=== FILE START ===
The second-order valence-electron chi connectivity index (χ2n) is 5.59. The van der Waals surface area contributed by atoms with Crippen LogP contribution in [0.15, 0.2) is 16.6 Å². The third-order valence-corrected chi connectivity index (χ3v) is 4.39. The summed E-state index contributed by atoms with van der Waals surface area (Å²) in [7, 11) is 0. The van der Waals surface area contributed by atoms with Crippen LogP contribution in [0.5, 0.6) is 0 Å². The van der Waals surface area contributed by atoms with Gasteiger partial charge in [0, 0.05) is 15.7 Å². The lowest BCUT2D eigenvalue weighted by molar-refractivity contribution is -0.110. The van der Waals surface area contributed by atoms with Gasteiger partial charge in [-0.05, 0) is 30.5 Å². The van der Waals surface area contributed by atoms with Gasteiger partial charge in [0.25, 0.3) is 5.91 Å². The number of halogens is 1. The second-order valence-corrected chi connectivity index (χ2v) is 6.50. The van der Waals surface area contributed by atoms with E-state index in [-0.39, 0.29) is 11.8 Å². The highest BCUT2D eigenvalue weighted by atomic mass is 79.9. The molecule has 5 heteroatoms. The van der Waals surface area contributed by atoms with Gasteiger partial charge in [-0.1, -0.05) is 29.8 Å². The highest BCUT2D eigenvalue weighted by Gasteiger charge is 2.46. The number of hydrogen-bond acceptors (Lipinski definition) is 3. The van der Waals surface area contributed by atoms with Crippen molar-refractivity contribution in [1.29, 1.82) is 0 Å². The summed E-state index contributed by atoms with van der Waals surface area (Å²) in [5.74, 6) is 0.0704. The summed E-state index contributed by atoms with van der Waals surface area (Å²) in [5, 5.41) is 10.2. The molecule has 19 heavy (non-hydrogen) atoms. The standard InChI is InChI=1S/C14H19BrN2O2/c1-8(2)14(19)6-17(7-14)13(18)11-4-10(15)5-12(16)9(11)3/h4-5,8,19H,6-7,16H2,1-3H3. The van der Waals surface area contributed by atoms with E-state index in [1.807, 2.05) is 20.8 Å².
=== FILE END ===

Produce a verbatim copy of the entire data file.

The second-order valence-electron chi connectivity index (χ2n) is 5.59. The van der Waals surface area contributed by atoms with Crippen LogP contribution in [0.15, 0.2) is 16.6 Å². The third-order valence-corrected chi connectivity index (χ3v) is 4.39. The summed E-state index contributed by atoms with van der Waals surface area (Å²) in [7, 11) is 0. The van der Waals surface area contributed by atoms with Crippen LogP contribution in [0.5, 0.6) is 0 Å². The van der Waals surface area contributed by atoms with Gasteiger partial charge in [0, 0.05) is 15.7 Å². The lowest BCUT2D eigenvalue weighted by molar-refractivity contribution is -0.110. The van der Waals surface area contributed by atoms with Gasteiger partial charge in [-0.05, 0) is 30.5 Å². The van der Waals surface area contributed by atoms with Gasteiger partial charge in [0.25, 0.3) is 5.91 Å². The number of halogens is 1. The second-order valence-corrected chi connectivity index (χ2v) is 6.50. The van der Waals surface area contributed by atoms with E-state index in [-0.39, 0.29) is 11.8 Å². The highest BCUT2D eigenvalue weighted by atomic mass is 79.9. The molecule has 5 heteroatoms. The van der Waals surface area contributed by atoms with Gasteiger partial charge in [-0.1, -0.05) is 29.8 Å². The highest BCUT2D eigenvalue weighted by Gasteiger charge is 2.46. The number of hydrogen-bond acceptors (Lipinski definition) is 3. The van der Waals surface area contributed by atoms with Crippen molar-refractivity contribution in [1.29, 1.82) is 0 Å². The summed E-state index contributed by atoms with van der Waals surface area (Å²) in [5.74, 6) is 0.0704. The summed E-state index contributed by atoms with van der Waals surface area (Å²) in [5, 5.41) is 10.2. The molecule has 19 heavy (non-hydrogen) atoms. The standard InChI is InChI=1S/C14H19BrN2O2/c1-8(2)14(19)6-17(7-14)13(18)11-4-10(15)5-12(16)9(11)3/h4-5,8,19H,6-7,16H2,1-3H3. The van der Waals surface area contributed by atoms with E-state index in [1.807, 2.05) is 20.8 Å².